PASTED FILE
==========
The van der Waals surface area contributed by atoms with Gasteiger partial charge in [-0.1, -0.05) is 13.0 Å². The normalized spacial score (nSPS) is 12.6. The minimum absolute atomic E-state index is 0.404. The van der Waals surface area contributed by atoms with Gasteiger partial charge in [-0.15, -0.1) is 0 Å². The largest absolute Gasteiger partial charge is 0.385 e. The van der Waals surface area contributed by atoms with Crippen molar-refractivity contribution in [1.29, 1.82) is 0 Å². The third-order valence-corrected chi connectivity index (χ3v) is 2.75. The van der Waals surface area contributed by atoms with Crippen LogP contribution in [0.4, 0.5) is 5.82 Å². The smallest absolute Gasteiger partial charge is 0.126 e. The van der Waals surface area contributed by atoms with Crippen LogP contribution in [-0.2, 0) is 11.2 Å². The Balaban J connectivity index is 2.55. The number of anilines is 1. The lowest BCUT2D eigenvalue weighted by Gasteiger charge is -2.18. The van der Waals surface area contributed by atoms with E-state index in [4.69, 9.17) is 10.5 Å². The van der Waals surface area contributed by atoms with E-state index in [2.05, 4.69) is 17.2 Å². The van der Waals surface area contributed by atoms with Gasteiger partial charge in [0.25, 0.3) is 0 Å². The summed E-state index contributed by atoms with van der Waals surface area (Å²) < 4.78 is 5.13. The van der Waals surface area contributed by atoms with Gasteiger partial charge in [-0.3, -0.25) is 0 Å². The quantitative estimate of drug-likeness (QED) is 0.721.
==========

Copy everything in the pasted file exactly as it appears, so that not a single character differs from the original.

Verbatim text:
The van der Waals surface area contributed by atoms with Gasteiger partial charge in [-0.1, -0.05) is 13.0 Å². The normalized spacial score (nSPS) is 12.6. The minimum absolute atomic E-state index is 0.404. The van der Waals surface area contributed by atoms with Gasteiger partial charge in [-0.15, -0.1) is 0 Å². The largest absolute Gasteiger partial charge is 0.385 e. The van der Waals surface area contributed by atoms with Crippen molar-refractivity contribution in [1.29, 1.82) is 0 Å². The third-order valence-corrected chi connectivity index (χ3v) is 2.75. The van der Waals surface area contributed by atoms with Crippen LogP contribution in [0.4, 0.5) is 5.82 Å². The smallest absolute Gasteiger partial charge is 0.126 e. The van der Waals surface area contributed by atoms with Crippen LogP contribution in [-0.2, 0) is 11.2 Å². The Balaban J connectivity index is 2.55. The number of anilines is 1. The lowest BCUT2D eigenvalue weighted by Gasteiger charge is -2.18. The van der Waals surface area contributed by atoms with E-state index in [4.69, 9.17) is 10.5 Å². The van der Waals surface area contributed by atoms with E-state index in [2.05, 4.69) is 17.2 Å². The van der Waals surface area contributed by atoms with Gasteiger partial charge in [0.25, 0.3) is 0 Å². The summed E-state index contributed by atoms with van der Waals surface area (Å²) < 4.78 is 5.13. The van der Waals surface area contributed by atoms with Gasteiger partial charge in [-0.3, -0.25) is 0 Å². The quantitative estimate of drug-likeness (QED) is 0.721.